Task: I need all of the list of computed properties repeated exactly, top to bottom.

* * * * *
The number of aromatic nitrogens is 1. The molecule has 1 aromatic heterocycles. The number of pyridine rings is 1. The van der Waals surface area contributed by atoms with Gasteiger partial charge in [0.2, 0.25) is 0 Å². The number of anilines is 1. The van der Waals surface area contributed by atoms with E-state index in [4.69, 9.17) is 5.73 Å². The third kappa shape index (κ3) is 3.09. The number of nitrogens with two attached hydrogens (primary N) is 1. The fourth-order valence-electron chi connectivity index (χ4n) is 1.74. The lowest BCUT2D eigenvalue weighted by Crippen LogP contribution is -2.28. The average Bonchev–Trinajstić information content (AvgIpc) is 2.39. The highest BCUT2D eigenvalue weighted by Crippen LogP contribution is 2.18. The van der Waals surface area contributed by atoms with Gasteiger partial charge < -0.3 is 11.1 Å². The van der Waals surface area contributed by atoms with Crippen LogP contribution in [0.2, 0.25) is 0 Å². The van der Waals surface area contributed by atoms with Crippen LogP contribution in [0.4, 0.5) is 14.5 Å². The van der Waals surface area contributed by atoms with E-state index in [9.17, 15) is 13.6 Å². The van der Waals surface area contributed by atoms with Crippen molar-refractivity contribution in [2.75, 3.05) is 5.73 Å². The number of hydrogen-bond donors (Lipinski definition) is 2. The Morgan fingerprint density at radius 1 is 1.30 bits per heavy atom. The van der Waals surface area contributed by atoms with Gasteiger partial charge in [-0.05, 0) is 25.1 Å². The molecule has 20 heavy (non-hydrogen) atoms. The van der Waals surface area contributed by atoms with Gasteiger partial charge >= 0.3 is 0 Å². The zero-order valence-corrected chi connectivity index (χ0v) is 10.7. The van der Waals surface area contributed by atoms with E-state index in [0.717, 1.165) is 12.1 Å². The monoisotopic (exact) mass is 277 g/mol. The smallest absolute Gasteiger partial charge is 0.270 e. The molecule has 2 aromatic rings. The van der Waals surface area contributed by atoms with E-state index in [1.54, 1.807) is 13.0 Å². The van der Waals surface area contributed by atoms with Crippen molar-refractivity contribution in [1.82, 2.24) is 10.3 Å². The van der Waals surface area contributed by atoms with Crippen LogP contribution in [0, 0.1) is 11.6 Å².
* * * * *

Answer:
The number of aromatic nitrogens is 1. The molecule has 1 aromatic heterocycles. The number of pyridine rings is 1. The van der Waals surface area contributed by atoms with Gasteiger partial charge in [0.2, 0.25) is 0 Å². The number of anilines is 1. The van der Waals surface area contributed by atoms with E-state index in [4.69, 9.17) is 5.73 Å². The third kappa shape index (κ3) is 3.09. The number of nitrogens with two attached hydrogens (primary N) is 1. The fourth-order valence-electron chi connectivity index (χ4n) is 1.74. The lowest BCUT2D eigenvalue weighted by Crippen LogP contribution is -2.28. The average Bonchev–Trinajstić information content (AvgIpc) is 2.39. The highest BCUT2D eigenvalue weighted by Crippen LogP contribution is 2.18. The van der Waals surface area contributed by atoms with Gasteiger partial charge < -0.3 is 11.1 Å². The van der Waals surface area contributed by atoms with Crippen LogP contribution in [0.2, 0.25) is 0 Å². The van der Waals surface area contributed by atoms with Crippen LogP contribution in [0.4, 0.5) is 14.5 Å². The van der Waals surface area contributed by atoms with E-state index in [9.17, 15) is 13.6 Å². The van der Waals surface area contributed by atoms with Crippen molar-refractivity contribution in [2.75, 3.05) is 5.73 Å². The number of hydrogen-bond donors (Lipinski definition) is 2. The Morgan fingerprint density at radius 1 is 1.30 bits per heavy atom. The van der Waals surface area contributed by atoms with Gasteiger partial charge in [-0.05, 0) is 25.1 Å². The molecule has 20 heavy (non-hydrogen) atoms. The van der Waals surface area contributed by atoms with Gasteiger partial charge >= 0.3 is 0 Å². The zero-order valence-corrected chi connectivity index (χ0v) is 10.7. The van der Waals surface area contributed by atoms with E-state index in [0.717, 1.165) is 12.1 Å². The monoisotopic (exact) mass is 277 g/mol. The smallest absolute Gasteiger partial charge is 0.270 e. The molecule has 2 aromatic rings. The van der Waals surface area contributed by atoms with E-state index in [1.54, 1.807) is 13.0 Å². The van der Waals surface area contributed by atoms with Crippen molar-refractivity contribution in [1.82, 2.24) is 10.3 Å². The van der Waals surface area contributed by atoms with Crippen LogP contribution in [0, 0.1) is 11.6 Å².